Colpitts Oscillator not oscillating

Discussion in 'Homework Help' started by yoan03, Dec 24, 2013.

1. yoan03 Thread Starter New Member

Dec 5, 2013
4
0
I have been trying how to design a crystal-controlled oscillator, but in the book Im reading "Introductory Electronic Devices and Circuit" by Robert T. Paynter says to replace the inductor for a crystal. I tried to simulate the circuit(Attached in the bottom) on multisim and didnt oscillate, then I tried on my breadboard and same result. Previously I used an inductor with 1mH and the circuit oscillate at 2.5Khz on both: in multisim and on my breadboard.

I dont know if Im making a mistake with the capacitor C1 and C2, but what do you think guys where the mistake?

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2. MikeML AAC Fanatic!

Oct 2, 2009
5,451
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The capacitors C1, C2 and C4 are about an order of magnitude too high...

3. yoan03 Thread Starter New Member

Dec 5, 2013
4
0
So which value for c1,c2, and c4 is good for the circuit to operate as an oscillator?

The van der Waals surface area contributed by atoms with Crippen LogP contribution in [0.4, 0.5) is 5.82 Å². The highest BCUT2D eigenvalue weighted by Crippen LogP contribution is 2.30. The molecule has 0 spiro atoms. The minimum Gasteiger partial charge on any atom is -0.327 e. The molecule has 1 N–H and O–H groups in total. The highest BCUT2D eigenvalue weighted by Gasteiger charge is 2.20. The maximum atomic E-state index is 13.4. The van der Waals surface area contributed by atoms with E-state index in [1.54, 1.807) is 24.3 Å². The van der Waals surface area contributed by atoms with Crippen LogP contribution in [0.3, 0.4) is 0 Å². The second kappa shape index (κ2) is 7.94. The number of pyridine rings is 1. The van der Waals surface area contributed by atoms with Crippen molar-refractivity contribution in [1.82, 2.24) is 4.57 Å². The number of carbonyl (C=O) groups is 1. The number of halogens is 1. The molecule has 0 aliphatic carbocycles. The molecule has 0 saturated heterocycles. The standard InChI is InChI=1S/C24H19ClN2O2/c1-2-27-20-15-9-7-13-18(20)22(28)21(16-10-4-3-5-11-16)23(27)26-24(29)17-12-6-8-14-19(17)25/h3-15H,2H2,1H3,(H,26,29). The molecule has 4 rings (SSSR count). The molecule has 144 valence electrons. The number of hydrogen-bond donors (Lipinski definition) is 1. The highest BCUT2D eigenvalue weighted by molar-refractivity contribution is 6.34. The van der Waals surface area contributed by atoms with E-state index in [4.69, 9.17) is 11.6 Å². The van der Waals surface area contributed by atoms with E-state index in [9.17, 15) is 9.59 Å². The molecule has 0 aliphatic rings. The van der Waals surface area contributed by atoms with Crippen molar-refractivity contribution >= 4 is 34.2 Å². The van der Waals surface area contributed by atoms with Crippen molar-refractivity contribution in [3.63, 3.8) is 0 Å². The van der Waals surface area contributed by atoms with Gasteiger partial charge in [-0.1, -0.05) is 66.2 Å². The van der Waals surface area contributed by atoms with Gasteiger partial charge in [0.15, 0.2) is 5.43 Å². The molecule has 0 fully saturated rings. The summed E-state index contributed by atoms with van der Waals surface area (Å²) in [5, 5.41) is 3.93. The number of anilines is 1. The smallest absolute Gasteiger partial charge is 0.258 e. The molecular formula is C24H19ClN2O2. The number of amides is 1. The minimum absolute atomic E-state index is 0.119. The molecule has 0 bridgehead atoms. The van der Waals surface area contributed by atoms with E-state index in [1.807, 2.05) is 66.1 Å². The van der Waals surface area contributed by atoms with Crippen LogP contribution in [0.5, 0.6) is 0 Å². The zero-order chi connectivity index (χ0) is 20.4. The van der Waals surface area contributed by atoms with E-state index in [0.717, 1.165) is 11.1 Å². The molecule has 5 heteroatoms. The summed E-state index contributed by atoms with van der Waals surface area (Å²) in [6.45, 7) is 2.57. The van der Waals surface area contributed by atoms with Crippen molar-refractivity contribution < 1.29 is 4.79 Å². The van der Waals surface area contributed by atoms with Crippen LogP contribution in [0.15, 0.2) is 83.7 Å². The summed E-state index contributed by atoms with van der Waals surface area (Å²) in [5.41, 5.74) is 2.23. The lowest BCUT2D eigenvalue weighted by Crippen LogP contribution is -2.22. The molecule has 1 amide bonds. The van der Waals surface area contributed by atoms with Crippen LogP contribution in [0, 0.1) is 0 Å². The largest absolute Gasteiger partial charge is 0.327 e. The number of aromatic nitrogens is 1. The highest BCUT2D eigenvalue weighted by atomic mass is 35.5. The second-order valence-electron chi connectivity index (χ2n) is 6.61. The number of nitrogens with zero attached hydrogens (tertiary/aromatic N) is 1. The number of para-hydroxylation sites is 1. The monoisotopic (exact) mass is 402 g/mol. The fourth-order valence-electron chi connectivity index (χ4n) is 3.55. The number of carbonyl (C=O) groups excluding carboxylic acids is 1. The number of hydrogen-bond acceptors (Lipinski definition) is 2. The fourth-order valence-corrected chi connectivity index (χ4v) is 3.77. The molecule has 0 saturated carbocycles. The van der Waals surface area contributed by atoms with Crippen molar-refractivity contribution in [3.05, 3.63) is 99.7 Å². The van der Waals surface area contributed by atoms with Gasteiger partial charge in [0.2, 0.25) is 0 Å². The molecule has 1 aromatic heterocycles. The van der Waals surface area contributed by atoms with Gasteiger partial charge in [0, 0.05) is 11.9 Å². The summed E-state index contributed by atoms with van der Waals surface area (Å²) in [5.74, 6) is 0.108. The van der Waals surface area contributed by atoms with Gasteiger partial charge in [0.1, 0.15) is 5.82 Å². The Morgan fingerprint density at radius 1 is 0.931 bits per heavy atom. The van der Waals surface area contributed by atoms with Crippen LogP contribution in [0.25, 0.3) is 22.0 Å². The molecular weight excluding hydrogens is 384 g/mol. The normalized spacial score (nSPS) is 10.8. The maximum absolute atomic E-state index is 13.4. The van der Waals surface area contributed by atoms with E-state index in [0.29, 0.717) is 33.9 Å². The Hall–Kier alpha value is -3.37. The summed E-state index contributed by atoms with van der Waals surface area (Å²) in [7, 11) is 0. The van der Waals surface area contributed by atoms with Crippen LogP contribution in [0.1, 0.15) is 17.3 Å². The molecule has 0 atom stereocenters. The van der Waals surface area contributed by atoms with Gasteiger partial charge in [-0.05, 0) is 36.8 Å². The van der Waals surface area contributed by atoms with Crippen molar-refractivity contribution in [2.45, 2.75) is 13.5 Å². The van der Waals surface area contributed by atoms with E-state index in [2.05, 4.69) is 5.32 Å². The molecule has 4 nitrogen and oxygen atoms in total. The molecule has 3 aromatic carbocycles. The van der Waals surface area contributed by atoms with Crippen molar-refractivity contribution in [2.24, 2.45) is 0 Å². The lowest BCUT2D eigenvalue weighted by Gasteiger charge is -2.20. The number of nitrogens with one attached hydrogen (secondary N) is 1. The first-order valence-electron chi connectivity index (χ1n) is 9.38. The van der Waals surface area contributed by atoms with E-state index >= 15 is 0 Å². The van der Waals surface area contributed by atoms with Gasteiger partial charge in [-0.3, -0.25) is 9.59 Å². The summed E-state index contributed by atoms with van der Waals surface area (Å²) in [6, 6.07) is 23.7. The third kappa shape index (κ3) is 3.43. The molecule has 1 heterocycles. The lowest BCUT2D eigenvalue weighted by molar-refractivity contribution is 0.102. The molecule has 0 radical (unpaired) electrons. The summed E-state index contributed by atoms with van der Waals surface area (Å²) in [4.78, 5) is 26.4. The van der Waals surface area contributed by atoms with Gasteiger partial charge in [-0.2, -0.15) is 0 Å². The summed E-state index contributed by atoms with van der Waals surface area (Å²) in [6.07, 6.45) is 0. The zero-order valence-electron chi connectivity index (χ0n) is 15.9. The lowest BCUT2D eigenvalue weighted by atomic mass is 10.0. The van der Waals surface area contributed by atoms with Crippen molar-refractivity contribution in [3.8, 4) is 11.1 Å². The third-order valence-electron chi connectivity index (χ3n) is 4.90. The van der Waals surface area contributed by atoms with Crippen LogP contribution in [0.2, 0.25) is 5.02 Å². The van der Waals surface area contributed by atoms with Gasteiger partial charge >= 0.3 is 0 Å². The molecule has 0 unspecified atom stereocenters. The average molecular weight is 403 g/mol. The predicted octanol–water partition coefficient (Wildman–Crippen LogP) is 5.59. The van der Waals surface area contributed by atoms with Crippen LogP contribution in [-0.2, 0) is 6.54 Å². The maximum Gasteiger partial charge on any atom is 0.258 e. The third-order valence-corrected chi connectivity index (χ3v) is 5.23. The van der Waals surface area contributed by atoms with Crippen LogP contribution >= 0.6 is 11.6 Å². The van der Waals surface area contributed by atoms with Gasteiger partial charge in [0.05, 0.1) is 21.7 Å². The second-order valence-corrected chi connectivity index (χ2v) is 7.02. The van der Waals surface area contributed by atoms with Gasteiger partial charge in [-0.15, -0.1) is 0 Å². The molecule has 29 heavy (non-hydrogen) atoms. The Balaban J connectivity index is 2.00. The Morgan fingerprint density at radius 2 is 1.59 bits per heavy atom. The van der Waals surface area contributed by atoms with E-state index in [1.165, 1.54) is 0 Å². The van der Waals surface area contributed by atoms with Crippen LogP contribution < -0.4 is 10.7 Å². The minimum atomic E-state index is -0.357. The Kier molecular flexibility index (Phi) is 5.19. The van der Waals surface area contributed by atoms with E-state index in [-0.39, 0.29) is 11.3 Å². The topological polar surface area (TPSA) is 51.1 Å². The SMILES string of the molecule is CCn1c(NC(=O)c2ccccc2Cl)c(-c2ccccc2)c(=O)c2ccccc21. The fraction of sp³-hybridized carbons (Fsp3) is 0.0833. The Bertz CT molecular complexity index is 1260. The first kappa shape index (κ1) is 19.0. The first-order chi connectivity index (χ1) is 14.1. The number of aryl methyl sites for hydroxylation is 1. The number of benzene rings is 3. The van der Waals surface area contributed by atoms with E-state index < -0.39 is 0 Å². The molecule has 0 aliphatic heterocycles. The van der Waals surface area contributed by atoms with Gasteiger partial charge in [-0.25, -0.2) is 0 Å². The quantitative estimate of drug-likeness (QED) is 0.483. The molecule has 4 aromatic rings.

4. Efron Member

Oct 10, 2010
81
15
You should be using values for c1 and c2 so that the "reactance" of those capacitors 1/(2πfC) are high enough for the circuit to oscillate.

In your example, at f=32kHz, the "reactance" of c1 and c2 are almost 0 seen by the crystal/inductor. In other words, the crystal sees short-cut to ground.

The c4 role is different. The "reactance" of this capacitor should be as much near to 0 as possible.

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Additional to that, I guess the base resistors are quite low values for an common emitter amplifier. This will make the input resistor of this amplifier to be low (some KΩ only). Although the circuit could oscillate in these conditions, it will be harder for it to do it in comparison with a higher input resistor amplifier.

Note that the your tank circuit is connected in parallel to the input of the amplifier. If the input resistor is too low, the circuit will not oscillate (well, it will not keep oscillating) even when using correct values of c1 and c2.

You could/should use x10 values for the base resistors.

Last edited: Jan 2, 2014